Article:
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Stronger transatlantic defence cooperation for a stronger EU
A robust EU policy in security and defence is instrumental in maintaining transatlantic cooperation and achieving global security.
The European Defence Action Plan (EDAP) is a promising development in this sense. Not only does it seek to strengthen Europe, but it represents an opportunity to reinforce NATO and contribute to global security.
The EDAP is based on three pillars: the creation of a European Defence Fund (EDF), fostering investments in small-medium-sized enterprises (SMEs) and strengthening the single market for defence. With these initiatives, the European Commission aims to make joint defence projects between the Member States more efficient, reinforce a competitive industrial base in Europe and strengthen security for its citizens.
Yet as it currently stands there is a real risk that key industry players will be left out of the scope of the action plan. Excluding non-EU companies that are heavily invested and have large parts of their supply chains based in the EU will have negative consequences for innovation and defence cooperation.
The benefits of closer transatlantic defence cooperation can be seen across Europe. The multinational F-35 joint strike fighter programme is an initiative specifically designed to have industrial participation from various EU Member States. It puts a transatlantic supply chain at the heart of the largest acquisition programme of the US Department of Defence. With the exclusion of key industry stakeholders from the EDAP, initiatives like these will be put at risk.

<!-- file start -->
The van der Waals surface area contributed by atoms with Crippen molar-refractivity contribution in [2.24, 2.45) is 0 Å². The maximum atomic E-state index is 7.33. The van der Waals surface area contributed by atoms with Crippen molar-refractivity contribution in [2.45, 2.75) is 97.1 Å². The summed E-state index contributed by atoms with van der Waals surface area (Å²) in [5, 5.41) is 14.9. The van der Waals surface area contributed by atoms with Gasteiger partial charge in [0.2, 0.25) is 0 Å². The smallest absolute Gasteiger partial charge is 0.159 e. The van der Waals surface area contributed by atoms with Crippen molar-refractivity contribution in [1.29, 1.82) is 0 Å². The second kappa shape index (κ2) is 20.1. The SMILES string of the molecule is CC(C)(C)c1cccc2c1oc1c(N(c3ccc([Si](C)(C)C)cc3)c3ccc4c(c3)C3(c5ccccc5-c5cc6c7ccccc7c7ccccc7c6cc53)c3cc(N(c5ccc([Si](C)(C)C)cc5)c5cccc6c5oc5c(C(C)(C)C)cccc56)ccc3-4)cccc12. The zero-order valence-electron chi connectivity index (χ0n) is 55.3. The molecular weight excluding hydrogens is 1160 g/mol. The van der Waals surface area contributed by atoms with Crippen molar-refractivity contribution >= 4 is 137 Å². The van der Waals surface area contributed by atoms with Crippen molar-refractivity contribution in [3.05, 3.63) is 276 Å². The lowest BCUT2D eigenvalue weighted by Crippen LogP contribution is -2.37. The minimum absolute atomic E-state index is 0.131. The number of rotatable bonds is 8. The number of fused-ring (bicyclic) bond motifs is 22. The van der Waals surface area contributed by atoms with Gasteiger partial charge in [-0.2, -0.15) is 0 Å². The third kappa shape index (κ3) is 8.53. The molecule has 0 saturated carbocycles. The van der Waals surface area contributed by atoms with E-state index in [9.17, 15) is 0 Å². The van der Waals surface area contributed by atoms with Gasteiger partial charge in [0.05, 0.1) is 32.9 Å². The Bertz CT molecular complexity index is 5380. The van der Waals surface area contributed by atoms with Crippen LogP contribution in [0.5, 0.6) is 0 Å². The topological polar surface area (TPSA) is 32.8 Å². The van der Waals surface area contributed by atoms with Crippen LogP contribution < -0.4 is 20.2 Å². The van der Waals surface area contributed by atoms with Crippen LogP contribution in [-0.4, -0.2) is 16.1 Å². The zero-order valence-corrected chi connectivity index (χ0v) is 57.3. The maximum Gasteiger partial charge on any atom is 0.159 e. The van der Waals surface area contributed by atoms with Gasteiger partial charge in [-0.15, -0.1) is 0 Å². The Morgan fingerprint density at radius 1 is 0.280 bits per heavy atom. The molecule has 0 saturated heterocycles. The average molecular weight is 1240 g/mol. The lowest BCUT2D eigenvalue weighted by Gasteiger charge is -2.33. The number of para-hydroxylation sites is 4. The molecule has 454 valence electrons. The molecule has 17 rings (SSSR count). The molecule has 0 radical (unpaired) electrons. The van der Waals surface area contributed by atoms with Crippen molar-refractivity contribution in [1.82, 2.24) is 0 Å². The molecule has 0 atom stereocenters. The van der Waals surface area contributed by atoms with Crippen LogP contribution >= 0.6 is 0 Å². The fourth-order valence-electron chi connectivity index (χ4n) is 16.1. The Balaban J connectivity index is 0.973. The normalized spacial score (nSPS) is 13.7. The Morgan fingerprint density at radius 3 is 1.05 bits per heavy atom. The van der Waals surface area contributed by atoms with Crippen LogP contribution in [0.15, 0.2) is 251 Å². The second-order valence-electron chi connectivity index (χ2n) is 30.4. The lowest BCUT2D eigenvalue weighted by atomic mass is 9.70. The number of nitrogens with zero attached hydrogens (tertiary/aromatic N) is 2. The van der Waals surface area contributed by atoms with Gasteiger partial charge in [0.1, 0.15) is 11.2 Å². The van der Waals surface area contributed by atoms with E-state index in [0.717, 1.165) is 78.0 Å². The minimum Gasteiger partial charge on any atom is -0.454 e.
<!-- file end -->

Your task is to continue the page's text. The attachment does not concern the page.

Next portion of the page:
The EU’s strategy for autonomy in defence should be capability- and technology-driven, not nationally-driven. Ensuring that European armed forces receive appropriate equipment for the best value of money should be an overarching principle.
Moreover, there should be a certain level of reciprocity when granting public funding to companies, no matter if headquartered in an EU or NATO-member country. Current EU beneficiaries of US federal funding risk losing valuable opportunities if they were in turn disqualified from participation. Between 2008 and 2010 alone, the US provided annually some $1.4 to $1.7 billion of funding for research and development to non-US entities. Meanwhile, investment in research and development by the 27 European Defence Agency members has significantly decreased between 2006 and 2013, from €9.1 to €7.8 billion.
As the EDAP develops, legislators must keep in mind that strong transatlantic cooperation in defence and security matters require open and competitive markets built on a framework of reciprocity and trust. Stronger transatlantic cooperation will not only mean a stronger Europe, but ultimately a safer world.
By Florian Gleissner, Policy Adviser (FGL@amchameu.eu)